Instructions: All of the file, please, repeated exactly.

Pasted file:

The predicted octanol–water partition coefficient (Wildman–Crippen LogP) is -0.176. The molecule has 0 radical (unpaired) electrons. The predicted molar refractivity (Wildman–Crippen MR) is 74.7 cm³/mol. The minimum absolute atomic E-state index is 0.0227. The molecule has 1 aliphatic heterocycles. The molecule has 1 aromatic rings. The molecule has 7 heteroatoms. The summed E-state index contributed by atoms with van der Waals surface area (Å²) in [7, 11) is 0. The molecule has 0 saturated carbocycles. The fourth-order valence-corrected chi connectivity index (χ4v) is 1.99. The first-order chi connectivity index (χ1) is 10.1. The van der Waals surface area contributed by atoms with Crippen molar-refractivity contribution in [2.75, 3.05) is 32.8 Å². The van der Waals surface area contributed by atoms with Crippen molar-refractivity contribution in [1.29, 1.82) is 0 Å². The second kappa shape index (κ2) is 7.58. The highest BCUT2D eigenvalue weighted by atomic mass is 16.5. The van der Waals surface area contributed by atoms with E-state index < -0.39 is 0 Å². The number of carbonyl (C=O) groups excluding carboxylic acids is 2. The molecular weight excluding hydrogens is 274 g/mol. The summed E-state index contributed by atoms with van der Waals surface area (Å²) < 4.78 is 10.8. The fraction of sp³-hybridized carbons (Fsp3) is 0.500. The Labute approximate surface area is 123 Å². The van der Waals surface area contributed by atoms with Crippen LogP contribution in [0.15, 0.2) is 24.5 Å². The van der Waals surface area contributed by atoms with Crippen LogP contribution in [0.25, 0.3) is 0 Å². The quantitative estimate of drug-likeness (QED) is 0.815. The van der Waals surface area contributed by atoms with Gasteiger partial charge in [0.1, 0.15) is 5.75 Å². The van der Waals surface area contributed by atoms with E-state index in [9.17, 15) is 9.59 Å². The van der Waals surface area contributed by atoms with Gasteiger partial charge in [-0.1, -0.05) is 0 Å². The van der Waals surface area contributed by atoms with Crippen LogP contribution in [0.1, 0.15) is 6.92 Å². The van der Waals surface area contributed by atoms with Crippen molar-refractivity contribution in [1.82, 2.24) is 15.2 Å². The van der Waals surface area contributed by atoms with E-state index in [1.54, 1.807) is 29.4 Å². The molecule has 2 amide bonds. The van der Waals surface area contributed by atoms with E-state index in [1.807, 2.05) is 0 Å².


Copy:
The predicted octanol–water partition coefficient (Wildman–Crippen LogP) is -0.176. The molecule has 0 radical (unpaired) electrons. The predicted molar refractivity (Wildman–Crippen MR) is 74.7 cm³/mol. The minimum absolute atomic E-state index is 0.0227. The molecule has 1 aliphatic heterocycles. The molecule has 1 aromatic rings. The molecule has 7 heteroatoms. The summed E-state index contributed by atoms with van der Waals surface area (Å²) in [7, 11) is 0. The molecule has 0 saturated carbocycles. The fourth-order valence-corrected chi connectivity index (χ4v) is 1.99. The first-order chi connectivity index (χ1) is 10.1. The van der Waals surface area contributed by atoms with Crippen molar-refractivity contribution in [2.75, 3.05) is 32.8 Å². The van der Waals surface area contributed by atoms with Crippen molar-refractivity contribution in [1.29, 1.82) is 0 Å². The second kappa shape index (κ2) is 7.58. The highest BCUT2D eigenvalue weighted by atomic mass is 16.5. The van der Waals surface area contributed by atoms with E-state index < -0.39 is 0 Å². The number of carbonyl (C=O) groups excluding carboxylic acids is 2. The molecular weight excluding hydrogens is 274 g/mol. The summed E-state index contributed by atoms with van der Waals surface area (Å²) < 4.78 is 10.8. The fraction of sp³-hybridized carbons (Fsp3) is 0.500. The Labute approximate surface area is 123 Å². The van der Waals surface area contributed by atoms with Crippen LogP contribution in [0.15, 0.2) is 24.5 Å². The van der Waals surface area contributed by atoms with Crippen LogP contribution in [0.25, 0.3) is 0 Å². The quantitative estimate of drug-likeness (QED) is 0.815. The van der Waals surface area contributed by atoms with Gasteiger partial charge in [0.1, 0.15) is 5.75 Å². The van der Waals surface area contributed by atoms with E-state index in [9.17, 15) is 9.59 Å². The van der Waals surface area contributed by atoms with Gasteiger partial charge in [-0.1, -0.05) is 0 Å². The van der Waals surface area contributed by atoms with Crippen LogP contribution in [0.1, 0.15) is 6.92 Å². The van der Waals surface area contributed by atoms with Crippen molar-refractivity contribution in [1.82, 2.24) is 15.2 Å². The van der Waals surface area contributed by atoms with E-state index in [1.54, 1.807) is 29.4 Å². The molecule has 2 amide bonds. The van der Waals surface area contributed by atoms with E-state index in [1.807, 2.05) is 0 Å².